Philadelphia's Cameo Records was a profitable venture from the beginning. Kal Mann and Bernie Lowe opened for business in late 1956; 20-year-old Charlie Gracie, Philly born and raised, was the label's first hitmaker with its sixth release, "Butterfly," in early '57. The company, with sister label Parkway, dominated the city's music scene in the '60s with mostly homegrown acts, but at first its owners were simply concerned with getting a foothold in the industry. It took several months before someone other than Gracie put a Cameo record on the charts; a 42-year-old comedian from Detroit, Timmie Rogers, had a hit with "Back to School Again" that fall at the same time another non-Philly act scored the label's biggest hit yet. The Rays, a rhythm and blues quartet from Brooklyn, New York, shook up the City of Brotherly Love with "Silhouettes."
The group didn't start with Cameo; even their hit came out on another label before Mann and Lowe licensed it for national distribution. Tenor Walter Ford, baritone Harry James and lead singer Harold Miller first got together in 1955. The final addition was tenor David Jones (nickname: "Sugar Lump"), who had left The Four Fellows shortly after the group's summer '55 Glory Records single "Soldier Boy" had gone top ten on the R&B charts. The first single by the Rays appeared in early '56 on Chicago's Chess Records. "Tippity Top" and the oddball novelty "Moo-Goo-Gai-Pan" were both written by Bob Crewe and Frank Slay, in search of their own breakthrough, but the record generated little interest. Crewe and Slay started the XYZ label ("The Livin' End in Music!"), writing and producing "My Steady Girl" for the group with a sound closer to street corner harmony than fully produced R&B. Still no luck.
The second XYZ single, presented for public consumption at the end of summer 1957, was "Silhouettes," a romantic case of mistaken identity with a subtle Peeping-Tom twist, backed with "Daddy Cool," a party tune with a flirtatious implication that could easily have been an A side in its own right. American Bandstand, broadcasting from Philadelphia, had gone coast-to-coast on the ABC network less than two months earlier; host Dick Clark wasted no time in giving "Silhouettes" a spin on the show. Demand for the record was suddenly and unexpectedly overwhelming, so Crewe arranged to have Cameo handle the distribution. "Silhouettes" was in the top ten by the end of October and stayed there the rest of the year, while "Daddy Cool" acquired its own corps of devotees. Competition came quickly, first with a version by Steve Gibson and the Red Caps on ABC-Paramount that debuted on the charts a week behind the Rays but was never able to catch up. Hot Mercury Records act The Diamonds made a run at the original a few weeks later, picking up airplay in some markets; the Canadian quartet went to further lengths with a caricatured rendition of "Daddy Cool" on the B side! Nice try, but by that time it was too late.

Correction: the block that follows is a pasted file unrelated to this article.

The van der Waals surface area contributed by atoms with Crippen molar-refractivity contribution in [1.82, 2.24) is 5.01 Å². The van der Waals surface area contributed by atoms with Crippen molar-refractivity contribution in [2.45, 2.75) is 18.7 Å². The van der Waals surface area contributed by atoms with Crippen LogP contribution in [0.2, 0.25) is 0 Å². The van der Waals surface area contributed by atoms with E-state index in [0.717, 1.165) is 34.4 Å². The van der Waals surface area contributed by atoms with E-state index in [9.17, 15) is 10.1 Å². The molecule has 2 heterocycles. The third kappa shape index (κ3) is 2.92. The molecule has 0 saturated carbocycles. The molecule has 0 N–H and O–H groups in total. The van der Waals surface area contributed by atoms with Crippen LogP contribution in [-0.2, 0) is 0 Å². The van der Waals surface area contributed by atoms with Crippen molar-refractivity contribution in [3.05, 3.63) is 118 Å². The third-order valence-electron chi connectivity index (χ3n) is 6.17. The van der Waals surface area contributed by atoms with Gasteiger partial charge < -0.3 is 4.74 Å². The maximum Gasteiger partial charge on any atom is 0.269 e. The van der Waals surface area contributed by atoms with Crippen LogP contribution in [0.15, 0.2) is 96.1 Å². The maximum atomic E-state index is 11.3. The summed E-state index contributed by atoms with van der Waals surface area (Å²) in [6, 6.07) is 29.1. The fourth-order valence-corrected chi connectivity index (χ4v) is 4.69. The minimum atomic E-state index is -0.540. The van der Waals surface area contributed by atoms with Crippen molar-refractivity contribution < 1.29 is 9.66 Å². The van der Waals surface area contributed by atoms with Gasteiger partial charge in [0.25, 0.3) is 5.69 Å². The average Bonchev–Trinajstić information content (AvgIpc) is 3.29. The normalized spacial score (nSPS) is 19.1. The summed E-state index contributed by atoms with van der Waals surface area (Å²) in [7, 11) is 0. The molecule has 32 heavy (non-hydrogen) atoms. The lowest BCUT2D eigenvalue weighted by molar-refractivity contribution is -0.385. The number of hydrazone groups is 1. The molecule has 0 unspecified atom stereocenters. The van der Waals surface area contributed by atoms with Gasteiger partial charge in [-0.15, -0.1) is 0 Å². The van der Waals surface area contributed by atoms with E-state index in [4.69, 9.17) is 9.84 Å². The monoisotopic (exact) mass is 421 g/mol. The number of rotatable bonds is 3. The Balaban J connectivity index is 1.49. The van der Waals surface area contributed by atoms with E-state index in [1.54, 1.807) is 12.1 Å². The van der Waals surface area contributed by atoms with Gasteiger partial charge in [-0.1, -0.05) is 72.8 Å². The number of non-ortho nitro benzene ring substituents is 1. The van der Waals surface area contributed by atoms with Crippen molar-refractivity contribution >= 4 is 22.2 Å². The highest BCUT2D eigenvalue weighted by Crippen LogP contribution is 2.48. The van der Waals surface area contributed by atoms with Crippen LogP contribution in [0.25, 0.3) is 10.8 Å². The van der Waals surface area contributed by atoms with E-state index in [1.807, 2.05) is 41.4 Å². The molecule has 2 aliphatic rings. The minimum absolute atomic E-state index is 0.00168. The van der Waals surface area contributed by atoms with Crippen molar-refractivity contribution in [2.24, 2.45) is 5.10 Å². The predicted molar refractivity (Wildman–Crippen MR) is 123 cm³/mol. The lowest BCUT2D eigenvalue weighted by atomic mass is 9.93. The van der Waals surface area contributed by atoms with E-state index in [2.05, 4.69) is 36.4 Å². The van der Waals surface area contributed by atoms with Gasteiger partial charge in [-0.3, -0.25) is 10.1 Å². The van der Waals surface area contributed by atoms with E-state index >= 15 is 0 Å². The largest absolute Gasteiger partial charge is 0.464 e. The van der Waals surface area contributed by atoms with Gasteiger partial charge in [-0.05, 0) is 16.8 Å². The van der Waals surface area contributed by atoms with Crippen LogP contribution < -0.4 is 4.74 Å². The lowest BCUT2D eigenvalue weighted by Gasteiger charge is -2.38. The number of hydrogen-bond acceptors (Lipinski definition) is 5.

Chess Records attempted to cash in on the group's success by releasing an earlier recording written by group members James and Miller, "How Long Must I Wait," a stronger effort than the first single that might have fared better had it been chosen pre-XYZ. Two Cameo singles followed in 1958; "Triangle" was conspicuously similar to "Silhouettes," while "Rags to Riches" (a remake of Tony Bennett's 1953 hit) gave label credit to Hal Miller. Neither went anywhere and Cameo cut them loose. Crewe and Slay set up a new distribution deal with United Artists on the strength of the one hit. Novelty track "Elevator Operator" was released on the XYZ and Unart labels, after which UA distributed the group's recordings strictly on the XYZ label.
Five more singles were released and two hit the charts: "Mediterranean Moon" (an uptempo Slay-Crewe tune) appeared briefly in early 1960 and "Magic Moon (Clair De Lune)" had a two-month run late in the summer of '61. Slay and Crewe took writer credit for the latter, though its melody was originally composed by Claude Debussy some six decades earlier. The song competed that summer, though fleetingly, with a version by Steve Lawrence under the title "My Clair De Lune," with a different set of lyrics by Jerry Leiber and Mike Stoller, who also neglected to give any credit to Debussy, nor was it necessary for any reason beyond their respective consciences; the original work was in the public domain. In the end, the Rays' recording was the more successful, reaching the top 50.
After one more single, Crewe and Slay folded XYZ but continued working with the group. Crewe produced the Bob Gaudio song "An Angel Cried," a 1962 single on the Topix label credited to Hal Miller and the Rays, which actually featured The 4 Seasons backing Miller's lead vocals. "Love Another Girl" came out in 1964 on Amy as The Rays featuring Hal Miller, but it's unlikely any of the other three were involved. The group had run its course but the famous song was alive and well; "Silhouettes" rebounded in popularity when a remake by Herman's Hermits became a top ten hit in the spring of 1965. Later touring versions of The Rays were made up of hired backing singers with the spotlight on the one lasting original member, The Voice of the Rays, Harold Miller.